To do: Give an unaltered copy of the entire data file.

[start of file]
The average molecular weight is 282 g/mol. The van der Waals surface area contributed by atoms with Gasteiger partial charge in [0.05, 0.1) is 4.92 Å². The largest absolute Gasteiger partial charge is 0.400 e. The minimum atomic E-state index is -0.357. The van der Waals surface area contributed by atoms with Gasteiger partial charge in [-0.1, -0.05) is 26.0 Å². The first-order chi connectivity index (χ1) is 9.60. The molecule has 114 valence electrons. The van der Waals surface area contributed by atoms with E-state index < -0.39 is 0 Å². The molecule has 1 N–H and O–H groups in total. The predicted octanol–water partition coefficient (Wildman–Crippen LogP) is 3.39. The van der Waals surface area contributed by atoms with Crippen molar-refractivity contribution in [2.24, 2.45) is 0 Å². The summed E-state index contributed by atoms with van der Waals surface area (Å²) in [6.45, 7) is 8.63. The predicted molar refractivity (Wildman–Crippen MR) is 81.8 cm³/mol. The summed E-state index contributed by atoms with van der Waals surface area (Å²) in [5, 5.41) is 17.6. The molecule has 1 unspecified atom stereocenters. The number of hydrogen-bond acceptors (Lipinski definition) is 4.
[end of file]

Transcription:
The average molecular weight is 282 g/mol. The van der Waals surface area contributed by atoms with Gasteiger partial charge in [0.05, 0.1) is 4.92 Å². The largest absolute Gasteiger partial charge is 0.400 e. The minimum atomic E-state index is -0.357. The van der Waals surface area contributed by atoms with Gasteiger partial charge in [-0.1, -0.05) is 26.0 Å². The first-order chi connectivity index (χ1) is 9.60. The molecule has 114 valence electrons. The van der Waals surface area contributed by atoms with E-state index < -0.39 is 0 Å². The molecule has 1 N–H and O–H groups in total. The predicted octanol–water partition coefficient (Wildman–Crippen LogP) is 3.39. The van der Waals surface area contributed by atoms with Crippen molar-refractivity contribution in [2.24, 2.45) is 0 Å². The summed E-state index contributed by atoms with van der Waals surface area (Å²) in [6.45, 7) is 8.63. The predicted molar refractivity (Wildman–Crippen MR) is 81.8 cm³/mol. The summed E-state index contributed by atoms with van der Waals surface area (Å²) in [5, 5.41) is 17.6. The molecule has 1 unspecified atom stereocenters. The number of hydrogen-bond acceptors (Lipinski definition) is 4.